Using the national carrier TVL, calls to Australia, NZ, New Caledonia and Fiji cost 50/60VT per minute from fixed lines/mobile phones; calls further afield cost up to 150VT per minute. Calls to satellite phones are 500VT per minute. SMS to anywhere costs 12VT.
Landlines that have been accidentally dug up or have melted away into nothing do not usually get replaced, meaning that many landline numbers are now no longer in use, especially on outer islands. Vanuatu has had an exceptionally high take-up of mobile phones. Although new phone towers are regularly being erected (they were among the first things replaced on Tanna after Cyclone Pam in 2015), reception can be patchy on outer islands.
Public telephones are sometimes located at airports and in a public area in villages, but are rarely used.
Local SIMs can be used in unlocked European and Australian phones.
Vanuatu is on GSM digital. Much of the populated archipelago is covered by two mobile phone networks: the red Digicel (www.digicelvanuatu.com) or orange TVL (www.tvl.vu) signs are the most ubiquitous form of advertising you’ll see around the islands. A Smile SIM-card package is 3000VT, including 2500VT of calls, or you can get a Digicel SIM card for 2000VT. Coverage, service and pricing are similar but most islanders don’t take any chances and have both SIM cards. If you intend to use 3G data (for email or web browsing), make sure you get a sensible mobile internet plan; topping up and paying for data as you go is ridiculously expensive.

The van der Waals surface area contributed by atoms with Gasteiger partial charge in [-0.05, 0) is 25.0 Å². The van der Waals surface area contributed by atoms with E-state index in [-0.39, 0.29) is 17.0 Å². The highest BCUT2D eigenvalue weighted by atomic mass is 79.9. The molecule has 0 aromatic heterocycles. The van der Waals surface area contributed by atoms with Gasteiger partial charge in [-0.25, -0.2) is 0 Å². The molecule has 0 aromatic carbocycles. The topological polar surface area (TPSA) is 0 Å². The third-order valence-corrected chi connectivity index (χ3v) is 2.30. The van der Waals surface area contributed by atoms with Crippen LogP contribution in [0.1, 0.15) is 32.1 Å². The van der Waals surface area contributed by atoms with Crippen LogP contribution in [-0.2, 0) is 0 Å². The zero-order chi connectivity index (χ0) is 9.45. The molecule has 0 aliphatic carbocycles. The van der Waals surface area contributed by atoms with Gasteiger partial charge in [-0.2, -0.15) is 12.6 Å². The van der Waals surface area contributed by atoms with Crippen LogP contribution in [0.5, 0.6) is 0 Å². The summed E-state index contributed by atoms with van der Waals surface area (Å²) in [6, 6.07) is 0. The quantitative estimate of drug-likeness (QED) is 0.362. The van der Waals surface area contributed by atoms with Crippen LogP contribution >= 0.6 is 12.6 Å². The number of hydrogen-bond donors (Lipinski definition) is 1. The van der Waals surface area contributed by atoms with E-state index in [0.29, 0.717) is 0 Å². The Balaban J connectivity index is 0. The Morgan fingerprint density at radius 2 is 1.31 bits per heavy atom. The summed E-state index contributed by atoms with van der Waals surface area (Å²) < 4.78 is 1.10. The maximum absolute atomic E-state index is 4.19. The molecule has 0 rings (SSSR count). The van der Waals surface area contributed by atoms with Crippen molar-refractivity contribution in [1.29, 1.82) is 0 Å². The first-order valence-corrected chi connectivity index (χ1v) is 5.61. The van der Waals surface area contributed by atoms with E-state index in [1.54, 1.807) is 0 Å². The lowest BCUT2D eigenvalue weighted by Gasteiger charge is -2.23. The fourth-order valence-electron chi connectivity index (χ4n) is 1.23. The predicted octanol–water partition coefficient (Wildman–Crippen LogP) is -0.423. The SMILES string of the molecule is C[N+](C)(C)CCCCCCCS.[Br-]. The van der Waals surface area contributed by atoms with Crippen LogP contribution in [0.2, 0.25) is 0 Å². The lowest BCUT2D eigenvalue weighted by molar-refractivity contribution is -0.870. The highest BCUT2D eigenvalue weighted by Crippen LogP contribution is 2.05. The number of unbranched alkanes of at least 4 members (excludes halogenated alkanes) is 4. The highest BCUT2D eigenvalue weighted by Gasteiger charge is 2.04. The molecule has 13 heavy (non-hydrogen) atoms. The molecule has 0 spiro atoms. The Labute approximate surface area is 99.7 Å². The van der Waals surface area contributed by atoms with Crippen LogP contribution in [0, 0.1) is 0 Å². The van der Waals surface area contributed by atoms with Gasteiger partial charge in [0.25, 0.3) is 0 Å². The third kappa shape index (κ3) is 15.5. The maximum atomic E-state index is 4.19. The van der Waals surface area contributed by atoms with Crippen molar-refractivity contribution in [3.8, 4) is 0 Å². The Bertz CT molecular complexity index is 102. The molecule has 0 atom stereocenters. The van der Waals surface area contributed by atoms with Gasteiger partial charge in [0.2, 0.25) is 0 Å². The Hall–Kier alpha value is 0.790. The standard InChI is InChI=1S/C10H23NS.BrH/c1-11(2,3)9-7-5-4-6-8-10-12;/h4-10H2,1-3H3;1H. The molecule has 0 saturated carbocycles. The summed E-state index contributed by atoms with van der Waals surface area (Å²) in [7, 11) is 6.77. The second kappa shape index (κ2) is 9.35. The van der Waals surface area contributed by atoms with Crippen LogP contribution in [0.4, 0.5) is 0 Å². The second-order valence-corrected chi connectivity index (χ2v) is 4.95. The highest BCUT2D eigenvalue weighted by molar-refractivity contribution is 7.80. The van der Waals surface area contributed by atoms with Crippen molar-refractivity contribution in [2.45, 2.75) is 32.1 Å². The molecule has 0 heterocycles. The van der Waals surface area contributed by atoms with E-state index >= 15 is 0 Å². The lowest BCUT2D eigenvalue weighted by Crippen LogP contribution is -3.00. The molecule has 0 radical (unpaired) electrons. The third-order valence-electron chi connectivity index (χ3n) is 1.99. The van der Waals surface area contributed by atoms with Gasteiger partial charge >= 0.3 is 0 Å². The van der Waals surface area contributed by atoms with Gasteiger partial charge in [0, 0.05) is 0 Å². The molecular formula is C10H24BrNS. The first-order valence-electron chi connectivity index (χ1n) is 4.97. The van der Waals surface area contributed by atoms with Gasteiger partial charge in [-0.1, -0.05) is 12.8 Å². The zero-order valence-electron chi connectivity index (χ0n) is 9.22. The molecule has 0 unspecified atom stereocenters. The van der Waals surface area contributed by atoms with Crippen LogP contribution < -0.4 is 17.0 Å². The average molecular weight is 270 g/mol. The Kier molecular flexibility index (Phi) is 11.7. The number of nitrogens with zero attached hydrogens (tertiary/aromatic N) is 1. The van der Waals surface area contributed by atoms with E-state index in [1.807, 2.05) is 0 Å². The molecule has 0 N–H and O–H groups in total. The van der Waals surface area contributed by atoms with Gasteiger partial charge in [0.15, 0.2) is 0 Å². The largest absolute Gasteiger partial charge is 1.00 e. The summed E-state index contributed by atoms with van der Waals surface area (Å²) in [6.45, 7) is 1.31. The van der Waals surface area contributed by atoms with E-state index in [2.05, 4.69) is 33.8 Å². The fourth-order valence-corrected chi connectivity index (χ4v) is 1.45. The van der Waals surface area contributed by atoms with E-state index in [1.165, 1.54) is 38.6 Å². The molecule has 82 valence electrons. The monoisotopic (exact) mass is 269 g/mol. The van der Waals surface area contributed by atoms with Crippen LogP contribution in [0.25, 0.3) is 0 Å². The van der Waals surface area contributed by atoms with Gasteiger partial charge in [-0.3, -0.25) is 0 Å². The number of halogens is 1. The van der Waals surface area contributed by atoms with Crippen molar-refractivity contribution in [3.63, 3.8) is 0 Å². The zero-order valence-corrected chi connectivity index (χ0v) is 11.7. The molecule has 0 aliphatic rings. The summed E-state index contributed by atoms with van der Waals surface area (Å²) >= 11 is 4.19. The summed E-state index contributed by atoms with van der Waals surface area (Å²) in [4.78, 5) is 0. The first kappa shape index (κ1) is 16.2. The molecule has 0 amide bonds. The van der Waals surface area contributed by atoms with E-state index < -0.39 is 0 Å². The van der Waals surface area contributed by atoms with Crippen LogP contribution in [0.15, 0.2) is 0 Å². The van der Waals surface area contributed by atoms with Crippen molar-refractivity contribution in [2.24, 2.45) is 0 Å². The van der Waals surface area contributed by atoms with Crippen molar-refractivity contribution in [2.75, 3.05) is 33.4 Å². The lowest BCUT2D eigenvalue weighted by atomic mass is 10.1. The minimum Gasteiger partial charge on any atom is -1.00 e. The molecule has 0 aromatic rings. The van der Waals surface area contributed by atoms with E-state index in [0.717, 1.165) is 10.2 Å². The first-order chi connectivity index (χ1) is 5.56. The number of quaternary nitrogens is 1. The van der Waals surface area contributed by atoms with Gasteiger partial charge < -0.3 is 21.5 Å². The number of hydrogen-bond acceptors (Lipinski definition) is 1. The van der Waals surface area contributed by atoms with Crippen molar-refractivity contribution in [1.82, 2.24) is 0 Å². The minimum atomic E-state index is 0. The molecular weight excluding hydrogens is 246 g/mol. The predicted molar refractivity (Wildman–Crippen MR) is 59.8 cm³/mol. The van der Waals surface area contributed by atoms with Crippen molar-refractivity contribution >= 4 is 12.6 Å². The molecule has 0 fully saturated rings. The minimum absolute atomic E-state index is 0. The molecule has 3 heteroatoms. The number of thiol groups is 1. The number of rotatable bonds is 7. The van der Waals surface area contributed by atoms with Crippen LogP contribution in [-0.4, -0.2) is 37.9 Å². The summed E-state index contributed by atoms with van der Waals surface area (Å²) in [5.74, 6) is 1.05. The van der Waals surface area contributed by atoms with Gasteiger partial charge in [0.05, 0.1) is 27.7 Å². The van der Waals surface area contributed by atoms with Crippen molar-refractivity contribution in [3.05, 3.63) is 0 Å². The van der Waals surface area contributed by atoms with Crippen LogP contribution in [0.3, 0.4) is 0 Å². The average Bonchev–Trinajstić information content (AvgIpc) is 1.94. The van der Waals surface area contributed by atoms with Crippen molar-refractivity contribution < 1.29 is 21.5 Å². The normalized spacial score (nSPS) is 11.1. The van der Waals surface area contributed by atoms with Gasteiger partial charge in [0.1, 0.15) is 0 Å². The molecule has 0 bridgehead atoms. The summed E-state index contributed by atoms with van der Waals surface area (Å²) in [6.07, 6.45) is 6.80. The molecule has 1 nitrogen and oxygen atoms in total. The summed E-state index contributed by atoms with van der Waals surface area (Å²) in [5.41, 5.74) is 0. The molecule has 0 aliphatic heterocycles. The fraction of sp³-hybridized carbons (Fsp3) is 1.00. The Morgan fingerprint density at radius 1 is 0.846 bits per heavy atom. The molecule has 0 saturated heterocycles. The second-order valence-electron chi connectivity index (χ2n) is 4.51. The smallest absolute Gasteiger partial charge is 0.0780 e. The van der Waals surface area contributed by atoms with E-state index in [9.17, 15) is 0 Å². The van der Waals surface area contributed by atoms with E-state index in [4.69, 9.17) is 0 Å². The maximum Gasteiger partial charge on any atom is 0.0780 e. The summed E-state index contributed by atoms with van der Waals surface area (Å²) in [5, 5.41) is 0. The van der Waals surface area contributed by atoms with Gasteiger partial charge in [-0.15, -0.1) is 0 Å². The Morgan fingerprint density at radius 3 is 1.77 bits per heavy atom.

Vanuatu time is GMT/UMT plus 11 hours, one hour ahead of Australian Eastern Standard Time (AEST). Noon in Port Vila is 1am in London, 8pm in New York and 11am in Sydney. There's no daylight savings time (DST) in Vanuatu.